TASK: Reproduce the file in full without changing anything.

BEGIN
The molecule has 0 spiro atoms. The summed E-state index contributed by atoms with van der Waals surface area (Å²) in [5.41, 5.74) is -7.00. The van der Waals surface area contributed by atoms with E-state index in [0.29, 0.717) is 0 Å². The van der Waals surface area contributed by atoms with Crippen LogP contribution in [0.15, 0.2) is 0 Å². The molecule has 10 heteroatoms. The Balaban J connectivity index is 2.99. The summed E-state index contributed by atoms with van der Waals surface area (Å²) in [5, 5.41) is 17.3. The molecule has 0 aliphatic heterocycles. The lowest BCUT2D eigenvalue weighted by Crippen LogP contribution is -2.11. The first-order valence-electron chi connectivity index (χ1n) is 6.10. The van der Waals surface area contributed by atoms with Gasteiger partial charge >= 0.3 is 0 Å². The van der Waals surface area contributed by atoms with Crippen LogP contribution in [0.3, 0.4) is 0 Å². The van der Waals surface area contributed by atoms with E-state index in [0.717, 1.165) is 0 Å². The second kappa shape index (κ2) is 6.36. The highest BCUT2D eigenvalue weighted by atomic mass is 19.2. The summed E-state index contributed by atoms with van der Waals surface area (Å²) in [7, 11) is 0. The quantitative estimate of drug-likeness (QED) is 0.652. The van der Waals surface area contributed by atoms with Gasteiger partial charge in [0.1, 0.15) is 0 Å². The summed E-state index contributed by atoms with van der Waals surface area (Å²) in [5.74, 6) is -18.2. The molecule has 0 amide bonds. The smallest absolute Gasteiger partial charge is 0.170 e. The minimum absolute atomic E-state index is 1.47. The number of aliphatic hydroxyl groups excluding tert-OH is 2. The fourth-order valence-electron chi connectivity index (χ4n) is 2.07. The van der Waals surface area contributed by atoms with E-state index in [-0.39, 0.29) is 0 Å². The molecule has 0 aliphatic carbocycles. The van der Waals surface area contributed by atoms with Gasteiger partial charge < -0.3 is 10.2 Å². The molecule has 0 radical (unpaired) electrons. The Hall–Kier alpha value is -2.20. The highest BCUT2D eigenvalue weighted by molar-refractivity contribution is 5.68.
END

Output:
The molecule has 0 spiro atoms. The summed E-state index contributed by atoms with van der Waals surface area (Å²) in [5.41, 5.74) is -7.00. The van der Waals surface area contributed by atoms with E-state index in [0.29, 0.717) is 0 Å². The van der Waals surface area contributed by atoms with Crippen LogP contribution in [0.15, 0.2) is 0 Å². The molecule has 10 heteroatoms. The Balaban J connectivity index is 2.99. The summed E-state index contributed by atoms with van der Waals surface area (Å²) in [5, 5.41) is 17.3. The molecule has 0 aliphatic heterocycles. The lowest BCUT2D eigenvalue weighted by Crippen LogP contribution is -2.11. The first-order valence-electron chi connectivity index (χ1n) is 6.10. The van der Waals surface area contributed by atoms with Gasteiger partial charge >= 0.3 is 0 Å². The van der Waals surface area contributed by atoms with Crippen LogP contribution in [0.3, 0.4) is 0 Å². The van der Waals surface area contributed by atoms with E-state index in [0.717, 1.165) is 0 Å². The second kappa shape index (κ2) is 6.36. The highest BCUT2D eigenvalue weighted by atomic mass is 19.2. The summed E-state index contributed by atoms with van der Waals surface area (Å²) in [7, 11) is 0. The quantitative estimate of drug-likeness (QED) is 0.652. The van der Waals surface area contributed by atoms with Gasteiger partial charge in [0.1, 0.15) is 0 Å². The summed E-state index contributed by atoms with van der Waals surface area (Å²) in [5.74, 6) is -18.2. The molecule has 0 amide bonds. The smallest absolute Gasteiger partial charge is 0.170 e. The minimum absolute atomic E-state index is 1.47. The number of aliphatic hydroxyl groups excluding tert-OH is 2. The fourth-order valence-electron chi connectivity index (χ4n) is 2.07. The van der Waals surface area contributed by atoms with E-state index in [-0.39, 0.29) is 0 Å². The molecule has 0 aliphatic carbocycles. The van der Waals surface area contributed by atoms with Gasteiger partial charge < -0.3 is 10.2 Å². The molecule has 0 radical (unpaired) electrons. The Hall–Kier alpha value is -2.20. The highest BCUT2D eigenvalue weighted by molar-refractivity contribution is 5.68.